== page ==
It is beyond me why Thompson didn’t put a graduate student on the ice to get the core description out in the public.
    Talk of priorities.

  29. jae
    Posted Feb 26, 2006 at 6:13 AM | Permalink | Reply

    re 22: Dano, it’s Greg Walden, D Washington, not Ron Weyden. I got my senators mixed up. Sorry. But, Weyden is probably following this issue, also, since he’s spearheading efforts to allow more logging on burned forests.

  30. Dano
    Posted Feb 26, 2006 at 2:46 PM | Permalink | Reply

    Re 26:

    Fair enough Armand.



  31. Dano
    Posted Feb 26, 2006 at 2:57 PM | Permalink | Reply

    re 29:

    I’ve been following this hearing. It has nothing to do with Science’s written procedures; rather, it’s about the study findings and the provisions of the BLM grant that underwrote some of the research & what they allow you to do (and, likely, the BLM’s actions will come out too).

    The hearings will have a number of folks testifying on their research findings, and no one from Science is attending. I’m sure the Fire Ecologist testifying will remind the Rep. that this is far from the first finding to detail the injurious effects of postfire logging.



  32. jae
    Posted Feb 26, 2006 at 6:18 PM | Permalink | Reply

    Dano: As I understand the problem, Science is in trouble for publishing an article that has relevance to current legislation–against their policy. They have agreed to “fix” the problem (I certainly don’t know how). Also, there have been criticisms about improper peer review procedures. I can’t point you to a reference, since I learned these things at one of the hearings you mention.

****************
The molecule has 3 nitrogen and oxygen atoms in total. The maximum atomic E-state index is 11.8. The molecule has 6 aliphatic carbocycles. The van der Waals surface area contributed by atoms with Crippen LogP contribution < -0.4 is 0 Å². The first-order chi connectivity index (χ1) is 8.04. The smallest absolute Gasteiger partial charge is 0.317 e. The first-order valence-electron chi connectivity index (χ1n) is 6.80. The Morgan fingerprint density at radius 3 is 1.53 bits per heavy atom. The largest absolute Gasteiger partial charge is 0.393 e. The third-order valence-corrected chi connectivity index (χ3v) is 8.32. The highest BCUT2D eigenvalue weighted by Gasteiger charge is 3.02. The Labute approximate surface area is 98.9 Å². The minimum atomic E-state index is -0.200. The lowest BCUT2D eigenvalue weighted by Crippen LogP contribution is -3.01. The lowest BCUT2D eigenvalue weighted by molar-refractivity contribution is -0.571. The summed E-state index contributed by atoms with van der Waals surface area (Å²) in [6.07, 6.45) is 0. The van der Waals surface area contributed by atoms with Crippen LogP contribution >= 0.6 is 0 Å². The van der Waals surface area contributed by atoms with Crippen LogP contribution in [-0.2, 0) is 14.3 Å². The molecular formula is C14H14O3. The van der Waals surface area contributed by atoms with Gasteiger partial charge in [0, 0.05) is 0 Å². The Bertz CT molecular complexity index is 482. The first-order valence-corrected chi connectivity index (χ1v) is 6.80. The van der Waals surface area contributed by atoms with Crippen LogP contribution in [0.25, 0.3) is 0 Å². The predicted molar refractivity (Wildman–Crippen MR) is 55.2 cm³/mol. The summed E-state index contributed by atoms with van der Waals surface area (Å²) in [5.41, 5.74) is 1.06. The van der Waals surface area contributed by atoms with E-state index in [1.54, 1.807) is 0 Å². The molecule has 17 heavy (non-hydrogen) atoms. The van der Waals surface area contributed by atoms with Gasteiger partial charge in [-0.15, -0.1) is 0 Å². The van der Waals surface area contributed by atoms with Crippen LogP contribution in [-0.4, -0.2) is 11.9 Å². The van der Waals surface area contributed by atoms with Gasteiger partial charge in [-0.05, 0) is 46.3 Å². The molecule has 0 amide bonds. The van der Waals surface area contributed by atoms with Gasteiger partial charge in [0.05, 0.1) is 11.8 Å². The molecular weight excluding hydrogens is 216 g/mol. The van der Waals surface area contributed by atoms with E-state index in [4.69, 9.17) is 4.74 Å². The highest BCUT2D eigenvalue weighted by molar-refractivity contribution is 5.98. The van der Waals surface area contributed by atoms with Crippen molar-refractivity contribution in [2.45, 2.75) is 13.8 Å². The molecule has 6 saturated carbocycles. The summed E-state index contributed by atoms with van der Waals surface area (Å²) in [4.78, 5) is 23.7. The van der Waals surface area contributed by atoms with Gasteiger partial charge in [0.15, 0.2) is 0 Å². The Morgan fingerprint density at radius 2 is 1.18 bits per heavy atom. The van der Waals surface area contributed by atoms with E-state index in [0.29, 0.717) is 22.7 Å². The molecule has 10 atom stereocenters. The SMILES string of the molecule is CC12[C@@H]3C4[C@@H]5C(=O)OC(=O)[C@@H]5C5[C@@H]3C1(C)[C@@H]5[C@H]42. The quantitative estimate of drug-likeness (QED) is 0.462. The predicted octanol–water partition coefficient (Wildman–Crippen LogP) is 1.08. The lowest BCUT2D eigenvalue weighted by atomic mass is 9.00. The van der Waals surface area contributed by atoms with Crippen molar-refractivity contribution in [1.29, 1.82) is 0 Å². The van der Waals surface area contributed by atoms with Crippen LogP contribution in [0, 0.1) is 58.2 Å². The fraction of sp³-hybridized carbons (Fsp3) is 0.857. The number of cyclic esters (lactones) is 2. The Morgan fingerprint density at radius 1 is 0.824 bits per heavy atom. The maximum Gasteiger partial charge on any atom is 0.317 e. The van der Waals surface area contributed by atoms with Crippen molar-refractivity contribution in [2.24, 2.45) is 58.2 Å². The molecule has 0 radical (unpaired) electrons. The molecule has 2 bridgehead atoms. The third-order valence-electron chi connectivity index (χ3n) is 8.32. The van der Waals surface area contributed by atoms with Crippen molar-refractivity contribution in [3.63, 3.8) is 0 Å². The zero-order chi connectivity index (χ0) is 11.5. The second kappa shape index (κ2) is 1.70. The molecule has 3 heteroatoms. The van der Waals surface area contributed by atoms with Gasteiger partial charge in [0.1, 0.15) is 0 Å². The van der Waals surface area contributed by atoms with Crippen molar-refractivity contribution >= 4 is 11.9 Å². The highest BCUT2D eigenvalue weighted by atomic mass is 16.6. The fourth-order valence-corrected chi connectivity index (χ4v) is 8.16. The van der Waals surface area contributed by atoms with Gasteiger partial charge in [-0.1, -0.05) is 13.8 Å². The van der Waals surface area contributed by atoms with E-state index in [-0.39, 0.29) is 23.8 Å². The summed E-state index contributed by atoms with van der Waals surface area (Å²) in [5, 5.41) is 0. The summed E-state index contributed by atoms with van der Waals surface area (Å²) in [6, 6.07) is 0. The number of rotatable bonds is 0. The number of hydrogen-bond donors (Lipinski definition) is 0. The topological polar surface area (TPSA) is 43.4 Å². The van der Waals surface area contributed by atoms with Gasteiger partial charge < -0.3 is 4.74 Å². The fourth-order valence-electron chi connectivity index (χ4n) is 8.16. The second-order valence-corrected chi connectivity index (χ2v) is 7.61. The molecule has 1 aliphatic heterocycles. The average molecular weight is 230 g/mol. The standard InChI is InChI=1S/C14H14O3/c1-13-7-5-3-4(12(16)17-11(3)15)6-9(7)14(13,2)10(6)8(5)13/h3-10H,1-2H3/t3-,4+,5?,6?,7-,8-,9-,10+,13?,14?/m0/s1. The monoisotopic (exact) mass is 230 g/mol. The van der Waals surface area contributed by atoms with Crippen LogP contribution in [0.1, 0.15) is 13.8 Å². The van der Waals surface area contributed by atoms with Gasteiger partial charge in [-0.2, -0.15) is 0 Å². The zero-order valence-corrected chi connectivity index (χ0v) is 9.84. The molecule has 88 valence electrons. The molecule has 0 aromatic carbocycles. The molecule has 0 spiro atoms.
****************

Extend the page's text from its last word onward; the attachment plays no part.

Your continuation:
33. jae
    Posted Feb 26, 2006 at 6:21 PM | Permalink | Reply

    And Dano: I have a forestry degree and can debate the logging stuff all day. But this is not the forum.

  34. Dano
    Posted Feb 26, 2006 at 8:33 PM | Permalink | Reply


    I had heard something about two profs asking Science to delay publication so they can put in their 2¢, but can’t find an arty on conflicting with current legislation. It’s quite a dust-up, with BLM pulling funding then restoring it the next day. Inslee wants Interior to investigate whether the Administration tried to Hansenize the research.


    As do I (specialty, not industrial logging). With classes in Fire Ecology.



Post a Comment

Required fields are marked *



Get every new post delivered to your Inbox.

Join 2,882 other followers

%d bloggers like this: